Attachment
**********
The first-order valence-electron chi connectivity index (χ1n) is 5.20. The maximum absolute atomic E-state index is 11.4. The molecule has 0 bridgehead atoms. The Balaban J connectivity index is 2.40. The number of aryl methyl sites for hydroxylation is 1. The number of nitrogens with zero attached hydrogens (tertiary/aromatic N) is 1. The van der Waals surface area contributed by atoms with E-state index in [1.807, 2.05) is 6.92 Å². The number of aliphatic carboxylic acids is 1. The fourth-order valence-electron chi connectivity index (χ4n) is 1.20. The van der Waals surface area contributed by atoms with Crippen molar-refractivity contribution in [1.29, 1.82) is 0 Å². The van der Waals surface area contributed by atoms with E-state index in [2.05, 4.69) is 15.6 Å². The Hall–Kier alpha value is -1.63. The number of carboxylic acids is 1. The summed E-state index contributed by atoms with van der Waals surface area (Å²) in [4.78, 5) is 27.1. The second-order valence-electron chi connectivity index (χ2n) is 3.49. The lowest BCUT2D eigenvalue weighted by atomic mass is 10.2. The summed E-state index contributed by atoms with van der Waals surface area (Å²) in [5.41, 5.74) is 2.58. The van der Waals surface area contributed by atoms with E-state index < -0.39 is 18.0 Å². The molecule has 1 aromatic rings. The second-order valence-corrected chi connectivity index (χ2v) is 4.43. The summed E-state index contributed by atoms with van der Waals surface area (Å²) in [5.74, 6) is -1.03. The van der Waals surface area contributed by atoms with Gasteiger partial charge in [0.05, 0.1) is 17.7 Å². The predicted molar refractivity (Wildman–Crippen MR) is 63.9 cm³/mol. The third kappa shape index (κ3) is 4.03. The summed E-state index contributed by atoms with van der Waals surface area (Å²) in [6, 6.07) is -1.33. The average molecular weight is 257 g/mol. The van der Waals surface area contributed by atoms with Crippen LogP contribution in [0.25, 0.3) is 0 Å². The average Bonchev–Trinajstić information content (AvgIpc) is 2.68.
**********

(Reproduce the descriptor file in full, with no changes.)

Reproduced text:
The first-order valence-electron chi connectivity index (χ1n) is 5.20. The maximum absolute atomic E-state index is 11.4. The molecule has 0 bridgehead atoms. The Balaban J connectivity index is 2.40. The number of aryl methyl sites for hydroxylation is 1. The number of nitrogens with zero attached hydrogens (tertiary/aromatic N) is 1. The van der Waals surface area contributed by atoms with E-state index in [1.807, 2.05) is 6.92 Å². The number of aliphatic carboxylic acids is 1. The fourth-order valence-electron chi connectivity index (χ4n) is 1.20. The van der Waals surface area contributed by atoms with Crippen molar-refractivity contribution in [1.29, 1.82) is 0 Å². The van der Waals surface area contributed by atoms with E-state index in [2.05, 4.69) is 15.6 Å². The Hall–Kier alpha value is -1.63. The number of carboxylic acids is 1. The summed E-state index contributed by atoms with van der Waals surface area (Å²) in [4.78, 5) is 27.1. The second-order valence-electron chi connectivity index (χ2n) is 3.49. The lowest BCUT2D eigenvalue weighted by atomic mass is 10.2. The summed E-state index contributed by atoms with van der Waals surface area (Å²) in [5.41, 5.74) is 2.58. The van der Waals surface area contributed by atoms with E-state index < -0.39 is 18.0 Å². The molecule has 1 aromatic rings. The second-order valence-corrected chi connectivity index (χ2v) is 4.43. The summed E-state index contributed by atoms with van der Waals surface area (Å²) in [5.74, 6) is -1.03. The van der Waals surface area contributed by atoms with Gasteiger partial charge in [0.05, 0.1) is 17.7 Å². The predicted molar refractivity (Wildman–Crippen MR) is 63.9 cm³/mol. The third kappa shape index (κ3) is 4.03. The summed E-state index contributed by atoms with van der Waals surface area (Å²) in [6, 6.07) is -1.33. The average molecular weight is 257 g/mol. The van der Waals surface area contributed by atoms with Crippen LogP contribution in [0.25, 0.3) is 0 Å². The average Bonchev–Trinajstić information content (AvgIpc) is 2.68.